Genome-wide maps of nuclear lamina interactions in single human cells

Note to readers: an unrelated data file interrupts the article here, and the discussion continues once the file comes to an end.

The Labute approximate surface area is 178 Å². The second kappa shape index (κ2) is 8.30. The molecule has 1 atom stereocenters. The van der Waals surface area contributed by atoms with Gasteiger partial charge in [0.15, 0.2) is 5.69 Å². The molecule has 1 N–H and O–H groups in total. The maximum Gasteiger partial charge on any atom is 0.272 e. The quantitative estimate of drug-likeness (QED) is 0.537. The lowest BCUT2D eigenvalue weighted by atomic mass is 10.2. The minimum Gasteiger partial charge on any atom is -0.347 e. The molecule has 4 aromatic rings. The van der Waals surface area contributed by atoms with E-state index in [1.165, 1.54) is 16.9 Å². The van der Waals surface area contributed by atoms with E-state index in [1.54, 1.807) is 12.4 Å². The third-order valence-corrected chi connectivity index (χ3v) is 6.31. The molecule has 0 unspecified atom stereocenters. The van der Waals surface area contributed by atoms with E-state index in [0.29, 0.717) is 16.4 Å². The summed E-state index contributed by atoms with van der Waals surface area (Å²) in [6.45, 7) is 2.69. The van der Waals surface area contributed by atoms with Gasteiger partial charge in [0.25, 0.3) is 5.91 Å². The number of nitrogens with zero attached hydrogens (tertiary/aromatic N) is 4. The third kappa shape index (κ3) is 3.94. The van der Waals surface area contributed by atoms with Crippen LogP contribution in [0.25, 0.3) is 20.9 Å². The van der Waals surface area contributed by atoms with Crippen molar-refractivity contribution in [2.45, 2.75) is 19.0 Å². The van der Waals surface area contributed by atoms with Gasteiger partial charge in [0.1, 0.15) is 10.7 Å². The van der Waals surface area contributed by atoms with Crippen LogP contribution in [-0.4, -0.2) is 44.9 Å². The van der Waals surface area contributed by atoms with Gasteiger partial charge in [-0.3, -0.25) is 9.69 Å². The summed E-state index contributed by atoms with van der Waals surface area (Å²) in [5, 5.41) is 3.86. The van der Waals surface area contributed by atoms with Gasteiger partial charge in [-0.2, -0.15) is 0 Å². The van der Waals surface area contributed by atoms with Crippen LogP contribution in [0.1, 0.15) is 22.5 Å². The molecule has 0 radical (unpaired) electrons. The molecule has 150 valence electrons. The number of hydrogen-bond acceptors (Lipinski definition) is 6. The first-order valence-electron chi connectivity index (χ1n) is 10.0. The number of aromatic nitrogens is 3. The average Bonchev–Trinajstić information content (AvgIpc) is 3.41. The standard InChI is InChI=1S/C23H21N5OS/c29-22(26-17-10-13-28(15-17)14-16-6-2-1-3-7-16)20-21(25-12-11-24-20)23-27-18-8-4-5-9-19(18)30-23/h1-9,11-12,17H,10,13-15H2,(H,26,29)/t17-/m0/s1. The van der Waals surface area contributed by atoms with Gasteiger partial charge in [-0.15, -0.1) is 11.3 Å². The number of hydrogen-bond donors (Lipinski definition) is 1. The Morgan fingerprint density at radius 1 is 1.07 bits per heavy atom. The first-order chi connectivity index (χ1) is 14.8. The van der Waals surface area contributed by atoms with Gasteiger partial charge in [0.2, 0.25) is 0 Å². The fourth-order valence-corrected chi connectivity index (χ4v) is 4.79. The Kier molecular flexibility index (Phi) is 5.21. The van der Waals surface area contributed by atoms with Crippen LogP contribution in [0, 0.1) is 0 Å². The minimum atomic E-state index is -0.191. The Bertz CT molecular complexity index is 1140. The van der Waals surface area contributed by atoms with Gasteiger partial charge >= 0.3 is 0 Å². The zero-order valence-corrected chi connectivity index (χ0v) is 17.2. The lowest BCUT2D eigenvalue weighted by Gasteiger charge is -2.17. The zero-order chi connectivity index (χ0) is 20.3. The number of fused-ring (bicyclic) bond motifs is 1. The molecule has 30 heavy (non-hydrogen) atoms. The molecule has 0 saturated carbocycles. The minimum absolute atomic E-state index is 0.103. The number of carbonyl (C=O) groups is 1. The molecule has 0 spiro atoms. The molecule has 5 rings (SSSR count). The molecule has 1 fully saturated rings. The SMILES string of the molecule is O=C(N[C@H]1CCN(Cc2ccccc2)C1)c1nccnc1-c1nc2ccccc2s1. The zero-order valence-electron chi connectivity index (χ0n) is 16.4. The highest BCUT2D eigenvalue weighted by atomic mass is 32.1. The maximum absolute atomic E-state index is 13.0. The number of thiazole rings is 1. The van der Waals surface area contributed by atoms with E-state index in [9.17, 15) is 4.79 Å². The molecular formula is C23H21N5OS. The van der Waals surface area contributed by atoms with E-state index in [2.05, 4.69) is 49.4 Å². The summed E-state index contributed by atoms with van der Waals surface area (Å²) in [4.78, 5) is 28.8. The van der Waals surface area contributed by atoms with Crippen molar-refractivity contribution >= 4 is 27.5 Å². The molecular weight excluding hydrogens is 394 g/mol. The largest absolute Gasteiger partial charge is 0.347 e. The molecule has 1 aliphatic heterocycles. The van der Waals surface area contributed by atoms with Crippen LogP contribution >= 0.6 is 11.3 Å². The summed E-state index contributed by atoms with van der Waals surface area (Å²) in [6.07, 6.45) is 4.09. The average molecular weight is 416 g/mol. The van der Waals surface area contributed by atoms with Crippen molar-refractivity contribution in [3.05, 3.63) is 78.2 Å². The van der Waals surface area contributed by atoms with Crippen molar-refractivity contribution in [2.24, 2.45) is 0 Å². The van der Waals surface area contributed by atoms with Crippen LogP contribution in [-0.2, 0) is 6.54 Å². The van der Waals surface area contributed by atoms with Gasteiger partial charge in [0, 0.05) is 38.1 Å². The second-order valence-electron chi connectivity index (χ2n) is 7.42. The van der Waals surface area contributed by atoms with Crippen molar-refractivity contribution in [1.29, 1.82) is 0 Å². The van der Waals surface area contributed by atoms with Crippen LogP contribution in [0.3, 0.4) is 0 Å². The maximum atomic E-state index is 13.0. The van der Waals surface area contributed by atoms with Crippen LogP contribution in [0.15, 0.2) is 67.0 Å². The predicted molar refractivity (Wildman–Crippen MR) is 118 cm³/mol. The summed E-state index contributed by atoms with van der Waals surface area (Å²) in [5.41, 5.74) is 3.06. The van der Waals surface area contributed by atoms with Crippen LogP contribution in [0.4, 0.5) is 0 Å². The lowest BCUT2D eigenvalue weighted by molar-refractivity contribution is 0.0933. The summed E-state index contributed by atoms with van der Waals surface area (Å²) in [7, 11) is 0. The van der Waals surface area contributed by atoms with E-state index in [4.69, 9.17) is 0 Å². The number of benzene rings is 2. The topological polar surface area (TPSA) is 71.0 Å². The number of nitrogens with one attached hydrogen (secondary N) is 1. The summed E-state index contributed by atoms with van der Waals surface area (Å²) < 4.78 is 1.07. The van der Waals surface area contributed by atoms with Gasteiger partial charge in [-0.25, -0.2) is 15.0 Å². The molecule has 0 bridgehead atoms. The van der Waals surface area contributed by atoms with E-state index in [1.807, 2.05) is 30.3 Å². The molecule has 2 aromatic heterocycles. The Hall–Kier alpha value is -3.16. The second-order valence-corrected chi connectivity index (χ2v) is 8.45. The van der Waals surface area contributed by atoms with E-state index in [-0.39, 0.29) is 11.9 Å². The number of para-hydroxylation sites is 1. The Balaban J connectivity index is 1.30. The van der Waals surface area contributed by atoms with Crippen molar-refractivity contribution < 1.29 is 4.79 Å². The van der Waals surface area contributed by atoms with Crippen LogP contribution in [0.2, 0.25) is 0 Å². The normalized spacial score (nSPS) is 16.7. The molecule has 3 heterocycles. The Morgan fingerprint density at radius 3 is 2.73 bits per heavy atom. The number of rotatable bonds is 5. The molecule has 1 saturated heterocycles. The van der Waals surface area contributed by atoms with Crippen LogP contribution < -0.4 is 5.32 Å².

Mammalian interphase chromosomes interact with the nuclear lamina (NL) through hundreds of large lamina-associated domains (LADs). We report a method to map NL contacts genome-wide in single human cells. Analysis of nearly 400 maps reveals a core architecture consisting of gene-poor LADs that contact the NL with high cell-to-cell consistency, interspersed by LADs with more variable NL interactions. The variable contacts tend to be cell-type specific and are more sensitive to changes in genome ploidy than the consistent contacts. Single-cell maps indicate that NL contacts involve multivalent interactions over hundreds of kilobases. Moreover, we observe extensive intra-chromosomal coordination of NL contacts, even over tens of megabases. Such coordinated loci exhibit preferential interactions as detected by Hi-C. Finally, the consistency of NL contacts is inversely linked to gene activity in single cells and correlates positively with the heterochromatic histone modification H3K9me3. These results highlight fundamental principles of single-cell chromatin organization. VIDEO ABSTRACT.